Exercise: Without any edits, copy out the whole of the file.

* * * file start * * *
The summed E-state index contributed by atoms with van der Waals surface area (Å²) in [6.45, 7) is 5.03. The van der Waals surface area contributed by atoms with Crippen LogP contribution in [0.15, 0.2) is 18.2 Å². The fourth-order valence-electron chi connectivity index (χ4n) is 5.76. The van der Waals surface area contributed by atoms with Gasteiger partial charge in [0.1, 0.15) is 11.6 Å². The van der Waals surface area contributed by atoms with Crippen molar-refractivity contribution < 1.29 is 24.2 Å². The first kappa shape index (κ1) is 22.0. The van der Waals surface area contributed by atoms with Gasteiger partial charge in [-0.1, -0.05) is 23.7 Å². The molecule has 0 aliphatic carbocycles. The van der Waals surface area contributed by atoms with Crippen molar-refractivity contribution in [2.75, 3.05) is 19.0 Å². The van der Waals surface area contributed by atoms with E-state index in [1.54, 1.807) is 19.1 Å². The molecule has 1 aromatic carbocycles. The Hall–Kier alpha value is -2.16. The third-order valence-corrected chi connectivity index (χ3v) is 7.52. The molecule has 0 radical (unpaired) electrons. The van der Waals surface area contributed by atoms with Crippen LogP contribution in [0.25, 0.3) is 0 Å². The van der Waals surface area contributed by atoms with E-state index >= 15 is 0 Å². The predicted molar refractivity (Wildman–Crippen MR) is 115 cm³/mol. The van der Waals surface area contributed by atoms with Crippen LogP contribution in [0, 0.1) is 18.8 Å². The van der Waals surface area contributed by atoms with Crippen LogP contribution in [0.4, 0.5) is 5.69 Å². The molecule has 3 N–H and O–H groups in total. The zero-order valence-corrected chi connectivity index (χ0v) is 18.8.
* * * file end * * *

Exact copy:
The summed E-state index contributed by atoms with van der Waals surface area (Å²) in [6.45, 7) is 5.03. The van der Waals surface area contributed by atoms with Crippen LogP contribution in [0.15, 0.2) is 18.2 Å². The fourth-order valence-electron chi connectivity index (χ4n) is 5.76. The van der Waals surface area contributed by atoms with Gasteiger partial charge in [0.1, 0.15) is 11.6 Å². The van der Waals surface area contributed by atoms with Crippen molar-refractivity contribution < 1.29 is 24.2 Å². The first kappa shape index (κ1) is 22.0. The van der Waals surface area contributed by atoms with Gasteiger partial charge in [-0.1, -0.05) is 23.7 Å². The molecule has 0 aliphatic carbocycles. The van der Waals surface area contributed by atoms with Crippen molar-refractivity contribution in [2.75, 3.05) is 19.0 Å². The van der Waals surface area contributed by atoms with E-state index in [1.54, 1.807) is 19.1 Å². The molecule has 1 aromatic carbocycles. The Hall–Kier alpha value is -2.16. The third-order valence-corrected chi connectivity index (χ3v) is 7.52. The molecule has 0 radical (unpaired) electrons. The van der Waals surface area contributed by atoms with Crippen LogP contribution in [0.25, 0.3) is 0 Å². The van der Waals surface area contributed by atoms with E-state index >= 15 is 0 Å². The predicted molar refractivity (Wildman–Crippen MR) is 115 cm³/mol. The van der Waals surface area contributed by atoms with Crippen LogP contribution in [0, 0.1) is 18.8 Å². The van der Waals surface area contributed by atoms with Crippen LogP contribution in [0.4, 0.5) is 5.69 Å². The molecule has 3 N–H and O–H groups in total. The zero-order valence-corrected chi connectivity index (χ0v) is 18.8.